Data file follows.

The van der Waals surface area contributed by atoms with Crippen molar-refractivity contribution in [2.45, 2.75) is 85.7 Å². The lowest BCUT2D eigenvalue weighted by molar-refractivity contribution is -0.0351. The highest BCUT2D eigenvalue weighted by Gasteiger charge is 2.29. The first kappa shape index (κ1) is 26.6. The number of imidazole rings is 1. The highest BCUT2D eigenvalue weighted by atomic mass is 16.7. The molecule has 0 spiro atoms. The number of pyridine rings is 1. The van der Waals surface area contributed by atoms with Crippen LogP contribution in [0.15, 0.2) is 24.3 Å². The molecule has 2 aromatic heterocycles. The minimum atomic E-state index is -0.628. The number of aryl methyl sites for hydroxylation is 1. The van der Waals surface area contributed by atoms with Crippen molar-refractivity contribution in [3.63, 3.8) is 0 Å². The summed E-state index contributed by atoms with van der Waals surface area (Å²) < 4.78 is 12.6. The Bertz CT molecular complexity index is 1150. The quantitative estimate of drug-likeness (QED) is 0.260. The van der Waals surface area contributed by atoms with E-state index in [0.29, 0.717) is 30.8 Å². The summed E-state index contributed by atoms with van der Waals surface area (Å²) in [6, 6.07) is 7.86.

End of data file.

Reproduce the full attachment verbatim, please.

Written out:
The van der Waals surface area contributed by atoms with Crippen molar-refractivity contribution in [2.45, 2.75) is 85.7 Å². The lowest BCUT2D eigenvalue weighted by molar-refractivity contribution is -0.0351. The highest BCUT2D eigenvalue weighted by Gasteiger charge is 2.29. The first kappa shape index (κ1) is 26.6. The number of imidazole rings is 1. The highest BCUT2D eigenvalue weighted by atomic mass is 16.7. The molecule has 0 spiro atoms. The number of pyridine rings is 1. The van der Waals surface area contributed by atoms with Crippen LogP contribution in [0.15, 0.2) is 24.3 Å². The molecule has 2 aromatic heterocycles. The minimum atomic E-state index is -0.628. The number of aryl methyl sites for hydroxylation is 1. The van der Waals surface area contributed by atoms with Crippen molar-refractivity contribution in [3.63, 3.8) is 0 Å². The summed E-state index contributed by atoms with van der Waals surface area (Å²) < 4.78 is 12.6. The Bertz CT molecular complexity index is 1150. The quantitative estimate of drug-likeness (QED) is 0.260. The van der Waals surface area contributed by atoms with E-state index in [0.29, 0.717) is 30.8 Å². The summed E-state index contributed by atoms with van der Waals surface area (Å²) in [6, 6.07) is 7.86.